plight than caught poaching on a neighbor's land, shame on you."

  Georg was silent for a moment; then he asnwered quietly:
  "Are you sure that your men will find much to release? I have men, too, in the
forest tonight, close behind me, and they  will be here first and do the
releasing. When they drag me out from under these damned branches it won''t need much
clumsiness on their part to roll this mass of trunk right over on top of you. Your
men will find you dead under a fallen beech tree. For form's sake I shall send my
condolences to your family."

  "It is a useful hint," said Ulrich fiercely. "My men had orders to follow in ten
minutes' time, seven of which must have have already, and when they get me out- I
will remember the hint. Only as you will have met your death poaching on my lands I
don't think I can decently send any message of condolence to your family."

  "Good," snarled Georg. "good. We fight this quarrel out to death, you and I and our
foresters, with no cursed interlopers to some between us. Death and damnation to you,
Ulrich von Gradwitz."

 "The same to you, Georg Znaeym, forest-thief, game-snatcher."

  Both men spoke with the bitterness of possible defeat before them, for each knew
that it might be long before his men would seek him out or find him; it was a bare
matter of chance which party would arrive first on the scene.

  Both had now given up the useless struggle to free themselves from the mass of wood
that held them down; Ulrich limited his endeavors to an effort to bring his one
partially free arm near enough to his outer coat-pocket to draw out his wine-flask.
Even when he had accomplished that operation it was long before he could manage the
unscrewing of the stopper or get any of the liquid down his throat. But what a
Heaven- sent draught it seemed! It was an open winter, and little snow had fallen as
yet, hence the captives suffered less from the cold than might ahve been the case at
the season of the year; nevertheless, then wine was warming and reviving to the
wounded man, and he looked across with something like a throb of pity to where his
enemy lay, just keeping the groans of pain and weariness from crossing his lips.

  "Could you reach this flask if I threw it over to you?" asked Ulrich suddenly;
"there is good wine in it, and one may as well as comfortable as one can. Let us
drink, evem if tonight one of us dies."

  "No, I can scarcely see anything; there is so much blood caked around my eyes,"
said Georg, "and in any case I don't drink wine with an enemy."

  Ulrich was silent for a few minutes, and lay listening to the weary screetching of
the wind. An idea was slowly forming and growing in his brain, an idea that gained
strength every time he looked across at the man whowas fighting so grimly against the
pain and exhaustion. In the apin and langor that Ulrich himself was feeling the old
fierce hatred seemed to by dying down.

  "Neighbor," he said presently, "do as you please if your men come first. It was a
fair compact. But as for me, I've changed my mind. If my men are the first to come
you shall be the first to be helped, as though you were my guest. We have quarreled
like devils all our lives over this stupid strip of forest, where the trees can't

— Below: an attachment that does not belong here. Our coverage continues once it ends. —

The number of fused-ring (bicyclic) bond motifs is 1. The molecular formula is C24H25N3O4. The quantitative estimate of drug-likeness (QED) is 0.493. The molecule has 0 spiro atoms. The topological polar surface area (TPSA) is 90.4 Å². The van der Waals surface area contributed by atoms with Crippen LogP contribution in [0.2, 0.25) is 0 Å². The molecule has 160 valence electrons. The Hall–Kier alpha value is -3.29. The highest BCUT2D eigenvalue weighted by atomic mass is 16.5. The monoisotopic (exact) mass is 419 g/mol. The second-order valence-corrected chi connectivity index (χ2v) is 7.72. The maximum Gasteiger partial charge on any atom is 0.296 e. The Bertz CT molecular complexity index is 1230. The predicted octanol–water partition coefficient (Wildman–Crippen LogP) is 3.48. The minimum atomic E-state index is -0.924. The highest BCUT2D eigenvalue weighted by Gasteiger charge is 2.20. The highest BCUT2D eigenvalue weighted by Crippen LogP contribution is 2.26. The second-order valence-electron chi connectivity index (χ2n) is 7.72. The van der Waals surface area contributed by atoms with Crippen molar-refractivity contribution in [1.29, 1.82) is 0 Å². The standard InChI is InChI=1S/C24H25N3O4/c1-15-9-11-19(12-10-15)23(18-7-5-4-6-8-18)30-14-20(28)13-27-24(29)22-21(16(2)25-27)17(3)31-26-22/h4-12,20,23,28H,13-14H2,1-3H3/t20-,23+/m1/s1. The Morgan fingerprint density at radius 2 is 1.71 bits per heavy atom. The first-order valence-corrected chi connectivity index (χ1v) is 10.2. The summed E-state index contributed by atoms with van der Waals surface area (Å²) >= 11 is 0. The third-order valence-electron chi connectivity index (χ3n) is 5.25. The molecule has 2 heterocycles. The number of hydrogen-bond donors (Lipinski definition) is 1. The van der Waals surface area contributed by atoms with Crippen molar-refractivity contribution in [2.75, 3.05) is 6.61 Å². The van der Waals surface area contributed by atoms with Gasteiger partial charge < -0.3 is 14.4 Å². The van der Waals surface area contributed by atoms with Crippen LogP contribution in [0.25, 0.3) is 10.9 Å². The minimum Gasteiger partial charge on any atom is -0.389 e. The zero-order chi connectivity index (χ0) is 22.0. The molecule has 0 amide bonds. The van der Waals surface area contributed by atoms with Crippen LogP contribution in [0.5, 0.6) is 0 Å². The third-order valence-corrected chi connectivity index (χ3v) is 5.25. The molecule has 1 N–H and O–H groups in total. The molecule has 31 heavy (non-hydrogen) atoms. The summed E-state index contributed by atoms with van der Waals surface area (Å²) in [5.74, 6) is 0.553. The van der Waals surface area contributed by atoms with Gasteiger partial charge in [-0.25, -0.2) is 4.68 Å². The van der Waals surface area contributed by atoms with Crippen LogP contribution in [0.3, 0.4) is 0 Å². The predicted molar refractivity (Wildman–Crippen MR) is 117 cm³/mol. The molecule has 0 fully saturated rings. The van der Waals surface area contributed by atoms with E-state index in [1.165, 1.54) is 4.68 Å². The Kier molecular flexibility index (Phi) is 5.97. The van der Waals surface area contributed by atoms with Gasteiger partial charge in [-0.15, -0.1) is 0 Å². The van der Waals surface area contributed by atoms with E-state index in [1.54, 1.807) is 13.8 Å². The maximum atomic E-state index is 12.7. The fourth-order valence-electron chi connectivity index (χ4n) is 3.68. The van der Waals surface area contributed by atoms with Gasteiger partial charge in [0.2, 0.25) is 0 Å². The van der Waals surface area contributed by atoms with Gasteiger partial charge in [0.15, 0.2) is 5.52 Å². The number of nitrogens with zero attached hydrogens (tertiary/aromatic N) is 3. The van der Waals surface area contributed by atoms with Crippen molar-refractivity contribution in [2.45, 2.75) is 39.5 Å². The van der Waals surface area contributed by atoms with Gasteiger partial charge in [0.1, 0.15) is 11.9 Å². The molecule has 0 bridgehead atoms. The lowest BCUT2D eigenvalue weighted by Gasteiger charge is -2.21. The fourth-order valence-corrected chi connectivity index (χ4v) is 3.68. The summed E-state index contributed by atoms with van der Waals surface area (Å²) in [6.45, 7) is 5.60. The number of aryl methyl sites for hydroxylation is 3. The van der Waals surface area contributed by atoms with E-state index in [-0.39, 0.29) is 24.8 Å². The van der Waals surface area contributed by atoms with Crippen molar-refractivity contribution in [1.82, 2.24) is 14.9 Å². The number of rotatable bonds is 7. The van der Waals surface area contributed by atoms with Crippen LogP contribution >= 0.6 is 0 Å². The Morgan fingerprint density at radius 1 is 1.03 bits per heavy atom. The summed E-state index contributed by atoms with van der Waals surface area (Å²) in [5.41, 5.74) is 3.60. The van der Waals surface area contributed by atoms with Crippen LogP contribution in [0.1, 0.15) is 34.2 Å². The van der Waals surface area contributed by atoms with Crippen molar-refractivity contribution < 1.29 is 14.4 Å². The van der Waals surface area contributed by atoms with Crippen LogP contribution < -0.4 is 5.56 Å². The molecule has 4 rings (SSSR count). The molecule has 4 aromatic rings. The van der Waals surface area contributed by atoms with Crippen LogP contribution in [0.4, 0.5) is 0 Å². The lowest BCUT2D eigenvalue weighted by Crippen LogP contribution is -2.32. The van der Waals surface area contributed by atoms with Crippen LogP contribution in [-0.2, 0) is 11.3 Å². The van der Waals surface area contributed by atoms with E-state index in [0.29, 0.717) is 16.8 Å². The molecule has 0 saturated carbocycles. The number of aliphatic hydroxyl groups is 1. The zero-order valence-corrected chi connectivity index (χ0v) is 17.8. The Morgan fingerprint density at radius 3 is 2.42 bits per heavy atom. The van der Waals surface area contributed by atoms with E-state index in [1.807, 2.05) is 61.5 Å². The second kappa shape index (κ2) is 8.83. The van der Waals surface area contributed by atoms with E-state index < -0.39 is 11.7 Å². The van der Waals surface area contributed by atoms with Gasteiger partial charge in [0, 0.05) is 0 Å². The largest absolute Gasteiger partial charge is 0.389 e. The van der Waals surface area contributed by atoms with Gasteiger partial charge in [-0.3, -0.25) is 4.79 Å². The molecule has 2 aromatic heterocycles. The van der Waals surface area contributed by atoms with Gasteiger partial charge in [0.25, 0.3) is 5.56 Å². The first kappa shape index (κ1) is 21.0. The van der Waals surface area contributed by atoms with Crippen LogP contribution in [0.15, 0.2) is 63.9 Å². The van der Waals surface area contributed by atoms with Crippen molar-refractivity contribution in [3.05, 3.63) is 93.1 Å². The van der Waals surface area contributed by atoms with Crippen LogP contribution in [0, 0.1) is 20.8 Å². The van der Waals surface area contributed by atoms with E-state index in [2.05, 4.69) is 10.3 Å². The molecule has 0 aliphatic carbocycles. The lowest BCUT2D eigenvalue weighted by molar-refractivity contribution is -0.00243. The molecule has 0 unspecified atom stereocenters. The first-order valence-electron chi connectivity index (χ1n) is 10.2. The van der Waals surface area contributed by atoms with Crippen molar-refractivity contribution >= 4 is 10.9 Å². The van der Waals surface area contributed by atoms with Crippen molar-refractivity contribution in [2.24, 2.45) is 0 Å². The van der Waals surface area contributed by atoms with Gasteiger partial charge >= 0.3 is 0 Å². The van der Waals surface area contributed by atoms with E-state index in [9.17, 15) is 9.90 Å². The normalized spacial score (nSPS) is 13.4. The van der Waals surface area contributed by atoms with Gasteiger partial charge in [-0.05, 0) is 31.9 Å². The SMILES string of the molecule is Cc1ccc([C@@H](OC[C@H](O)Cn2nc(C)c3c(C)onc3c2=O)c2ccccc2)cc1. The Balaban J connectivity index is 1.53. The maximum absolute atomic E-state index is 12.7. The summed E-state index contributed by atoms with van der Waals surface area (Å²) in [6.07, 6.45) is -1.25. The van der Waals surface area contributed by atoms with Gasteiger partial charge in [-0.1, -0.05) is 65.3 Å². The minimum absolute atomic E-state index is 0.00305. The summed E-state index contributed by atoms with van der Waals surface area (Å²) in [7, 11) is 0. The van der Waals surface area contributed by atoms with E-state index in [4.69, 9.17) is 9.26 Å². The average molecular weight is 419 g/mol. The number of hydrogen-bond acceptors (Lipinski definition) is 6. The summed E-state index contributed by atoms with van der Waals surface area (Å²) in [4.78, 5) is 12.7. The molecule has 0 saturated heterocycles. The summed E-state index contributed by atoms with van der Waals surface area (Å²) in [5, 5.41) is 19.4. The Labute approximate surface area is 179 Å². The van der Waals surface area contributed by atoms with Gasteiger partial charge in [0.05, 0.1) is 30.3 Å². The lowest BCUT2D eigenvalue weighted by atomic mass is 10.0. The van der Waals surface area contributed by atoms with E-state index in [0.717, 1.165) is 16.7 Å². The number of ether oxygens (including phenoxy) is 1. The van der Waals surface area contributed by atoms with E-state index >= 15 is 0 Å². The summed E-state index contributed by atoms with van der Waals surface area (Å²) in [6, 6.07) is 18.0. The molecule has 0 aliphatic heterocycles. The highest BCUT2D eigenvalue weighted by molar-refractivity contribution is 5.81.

even stand upright in a breath of wind. Lying here tonight, thinking, I've come to
think we've been rather fools; there are better things in life than getting the
better of a boundary dispute. Neighbor, if you will help me to bury the old quarrel
I-I will ask you to be my friend."

  Georg Znaeym was silent for so long that Ulrich thought, perhaps, he had fainted
with the pain of his injuries. Then he spoke slowly and in jerks.

  "How the whole region would stare and gabble if we rode into the market-square
together. No one living can remember a Znaeym and a von Gradwitz talking to one
another in friendship. And what peace there would be among the forester folk if we
ended our feud tonight. And if we chose to make peace among our people there is none
other to interfere, no interlopes  from outside ... You would come and keep the
Sylvester night beneath my roof, and I would come and feast on some high day at your
castle. . . . I would never fire a shot on your land, save when you invited me as a
guest; and you would come and shoot with me down the marshes where the wildfowl are.
In all the countryside there are none that could hinder it if we willed to make
peace. I never thought to have wanted to do other than hate you all my life, but I
think I have changed me mind about things too, this last half-hour. And you offered
me your wine-flask. . . Ulrich von Gradwitz, I will be your friend."

  For a space both men were silent, turning over in their minds the wonderful changes
that this dramatic reconcilation would bring about. In the cold, gloomy forest, with
the wind tearing in fitful gusts through the naked branches and whistling 'round the
tree trunks, they lay and waited for the help that would bring release and succor to
both parties. And each prayed a private prayer that his men might be the first to
arrive, so that he might be the first to show honorable attention to the enemy that
he had become a friend.

I'm not quite finished yet, dears. I bet you can already see the evil grin that
graced my face, eh? More to come. Comment, please, on the story.

Be the first to comment: